Unsupported but working versions of SQL Server on Windows Server 2019

Antique telephone callbox

One of my hobbies is trying to break technology so that you don’t have to. I don’t consider myself a professional or hobbyist hacker, though if the shoe fits…

Last year when Windows Server 2019 was released I wanted to see which versions of SQL Server I could run on it, testing more the unwritten backward compatibility promise Microsoft has maintained over the last 45 years, rather than what the documentation says.

Speaking of documentation, Glenn Berry has a nifty compatibility matrix to show what versions of SQL Server are supported on each version of Windows Server. For official purposes, this is the list you should refer to:

SQL Server Version Windows Server 2012 Windows Server 2016 Windows Server 2019
SQL Server 2019 No Yes Yes
SQL Server 2017 Yes Yes Yes
SQL Server 2016 Yes Yes Yes
SQL Server 2014 Yes Yes Yes
SQL Server 2012 Yes Yes No
SQL Server 2008 R2 Yes No No
SQL Server 2008 Yes No No
SQL Server 2005 No No No
SQL Server 2000 No No No
SQL Server 7.0 No No No
SQL Server 6.5 No No No

Supported versions of SQL Server and Windows Server, adapted from a matrix by Glenn Berry

But I know you’re not here for supported versions, because this post is about what Randolph managed to get running on Windows Server 2019, which as you know is a 64-bit operating system.

SQL Server 6.5 (32-bit)

Did it work? Yes.

Was it easy? No.

Comments: This was really tricky to get running, and it isn’t at all stable. Installation relied heavily on Windows compatibility mode, as well as renaming system files and the associated INI files that referred to those system files to avoid name collisions.

Summary: It works, but I don’t recommend it. The service is very fragile, and the process does not survive operating system restarts without some handholding. Obviously this is not for production use.

SQL Server 7.0 (32-bit)

Did it work? No.

Was it easy? No.

Comments: SQL Server 7.0 was Microsoft’s rewrite of the Sybase code base, where a significant number of changes were made to the SQL Server database engine. The installer is different to the 6.5 one (which reminded me of Windows 3.x days), and it just didn’t let me get far enough to manipulate the installer files appropriately.

Summary: It didn’t work. I gave up.

SQL Server 2000 (32-bit)

Did it work? Yes.

Was it easy? Relatively.

Comments: SQL Server 2000 needs to be installed using Windows compatibility mode (I used XP Service Pack 3). As I only tried installing the database engine and client tools, I did not bother with the things like replication and full text search.

Summary: It works. It survives an operating system restart. If you need to host a SQL Server 6.5 or 7.0 database, this is the way to do it, but I’d do it on Windows Server 2003 R2 instead. This is also not for production use.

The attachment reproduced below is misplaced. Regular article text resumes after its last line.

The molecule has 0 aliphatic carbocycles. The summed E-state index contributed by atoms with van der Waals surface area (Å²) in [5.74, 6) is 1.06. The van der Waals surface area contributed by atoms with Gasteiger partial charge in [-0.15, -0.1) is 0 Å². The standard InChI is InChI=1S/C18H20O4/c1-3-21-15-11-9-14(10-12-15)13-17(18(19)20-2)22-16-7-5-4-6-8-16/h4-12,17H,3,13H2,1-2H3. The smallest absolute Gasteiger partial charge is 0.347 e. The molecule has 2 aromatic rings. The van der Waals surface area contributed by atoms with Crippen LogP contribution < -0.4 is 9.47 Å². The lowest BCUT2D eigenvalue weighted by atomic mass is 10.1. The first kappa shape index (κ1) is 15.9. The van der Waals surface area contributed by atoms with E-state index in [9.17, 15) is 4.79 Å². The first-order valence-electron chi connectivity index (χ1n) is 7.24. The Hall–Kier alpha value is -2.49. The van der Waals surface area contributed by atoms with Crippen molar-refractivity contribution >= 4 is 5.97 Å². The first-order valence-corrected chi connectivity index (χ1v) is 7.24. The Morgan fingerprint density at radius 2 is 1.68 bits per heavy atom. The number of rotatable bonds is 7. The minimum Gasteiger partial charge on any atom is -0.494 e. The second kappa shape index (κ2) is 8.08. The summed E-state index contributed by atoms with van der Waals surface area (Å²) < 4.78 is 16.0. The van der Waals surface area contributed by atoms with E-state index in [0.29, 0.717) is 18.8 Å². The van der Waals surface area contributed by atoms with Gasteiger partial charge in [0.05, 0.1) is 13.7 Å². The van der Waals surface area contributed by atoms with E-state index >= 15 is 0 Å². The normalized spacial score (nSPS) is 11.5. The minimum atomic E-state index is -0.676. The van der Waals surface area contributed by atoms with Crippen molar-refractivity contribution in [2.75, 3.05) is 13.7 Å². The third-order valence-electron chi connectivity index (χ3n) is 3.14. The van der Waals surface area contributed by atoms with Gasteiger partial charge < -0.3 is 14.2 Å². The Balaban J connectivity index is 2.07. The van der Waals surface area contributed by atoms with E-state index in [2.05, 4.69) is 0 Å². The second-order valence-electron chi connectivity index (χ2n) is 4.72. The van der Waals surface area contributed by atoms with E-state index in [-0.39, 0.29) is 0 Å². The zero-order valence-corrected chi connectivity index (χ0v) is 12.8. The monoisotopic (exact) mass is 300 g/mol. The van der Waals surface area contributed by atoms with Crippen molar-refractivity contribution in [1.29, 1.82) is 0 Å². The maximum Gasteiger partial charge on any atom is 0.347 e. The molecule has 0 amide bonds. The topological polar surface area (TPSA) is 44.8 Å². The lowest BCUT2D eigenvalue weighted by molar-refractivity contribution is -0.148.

SQL Server 2005 (64-bit)

Did it work? No.

Was it easy? Yes.

Comments: This one is sneaky because it lets you get very far in the process before failing. Provided you enable the .NET 3.5 feature in Windows Server, it gets all the way to the end before throwing an error about a corrupt registry key while trying to start the SQL Server service. I expect if I wanted desperately enough to get it to work, I could shim the registry key it’s failing on and get it working. Perhaps it just needs the sqlservr.exe to run in an earlier Windows compatibility level, but I didn’t try.

Summary: It didn’t work, but I didn’t bother digging too deep because databases in 2005 and higher compatibility level can be attached and restored on SQL Server 2016+, which makes it moot. Don’t use this for production.

SQL Server 2008 (64-bit)

Did it work? Yes.

Was it easy? Yes.

Comments: I only installed the database engine, and it worked fine. I was able to run SELECT @@VERSION; from sqlcmd and get a result. I could open SQL Server Configuration Manager, which meant I could control the service startup options, the network protocols, and trace flags.

Summary: It worked, but it is not officially supported by Microsoft. That said, SQL Server 2008 can host databases running in 80 and 90 compatibility level, so you can use SQL Server 2008 as an intermediary between SQL Server 2000 and SQL Server 2019. This is not supported for production.

SQL Server 2008 R2 (64-bit)

Did it work? Yes.

Was it easy? Yes.

Comments: This was exactly the same experience as SQL Server 2008.

Summary: If you don’t have the SQL Server 2008 installation media, but you have SQL Server 2008 R2, all the same things I wrote for SQL Server 2008 apply. Don’t do this for production.

SQL Server 2012 (64-bit)

Did it work? Yes.

Was it easy? Yes.

Comments: This was exactly the same experience as SQL Server 2008 and SQL Server 2008 R2.

Summary: Nothing much to report here. My rule of thumb is that if it is supported on Windows Server 2016, it will run on Windows Server 2019, but not as a production system.

SQL Server 2014 (64-bit) and higher

These are officially supported by Microsoft, so you should have smoother sailing.

Leave your thoughts in the comments below.

Photo by Steve Gale on Unsplash.

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